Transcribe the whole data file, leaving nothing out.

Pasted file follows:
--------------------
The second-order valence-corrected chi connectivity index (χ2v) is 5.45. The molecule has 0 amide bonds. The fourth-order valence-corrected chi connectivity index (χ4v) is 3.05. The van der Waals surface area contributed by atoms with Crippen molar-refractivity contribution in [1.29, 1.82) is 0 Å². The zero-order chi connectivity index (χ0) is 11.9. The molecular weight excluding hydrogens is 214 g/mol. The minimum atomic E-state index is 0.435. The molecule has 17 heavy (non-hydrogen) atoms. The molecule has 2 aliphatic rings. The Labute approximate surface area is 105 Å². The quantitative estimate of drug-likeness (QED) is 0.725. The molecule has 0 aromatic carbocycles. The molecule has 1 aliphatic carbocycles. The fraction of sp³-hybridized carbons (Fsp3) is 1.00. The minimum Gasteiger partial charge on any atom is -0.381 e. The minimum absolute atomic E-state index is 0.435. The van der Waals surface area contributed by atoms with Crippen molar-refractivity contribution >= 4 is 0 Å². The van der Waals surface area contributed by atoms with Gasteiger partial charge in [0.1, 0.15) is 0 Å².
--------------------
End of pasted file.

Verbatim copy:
The second-order valence-corrected chi connectivity index (χ2v) is 5.45. The molecule has 0 amide bonds. The fourth-order valence-corrected chi connectivity index (χ4v) is 3.05. The van der Waals surface area contributed by atoms with Crippen molar-refractivity contribution in [1.29, 1.82) is 0 Å². The zero-order chi connectivity index (χ0) is 11.9. The molecular weight excluding hydrogens is 214 g/mol. The minimum atomic E-state index is 0.435. The molecule has 17 heavy (non-hydrogen) atoms. The molecule has 2 aliphatic rings. The Labute approximate surface area is 105 Å². The quantitative estimate of drug-likeness (QED) is 0.725. The molecule has 0 aromatic carbocycles. The molecule has 1 aliphatic carbocycles. The fraction of sp³-hybridized carbons (Fsp3) is 1.00. The minimum Gasteiger partial charge on any atom is -0.381 e. The minimum absolute atomic E-state index is 0.435. The van der Waals surface area contributed by atoms with Crippen molar-refractivity contribution >= 4 is 0 Å². The van der Waals surface area contributed by atoms with Gasteiger partial charge in [0.1, 0.15) is 0 Å².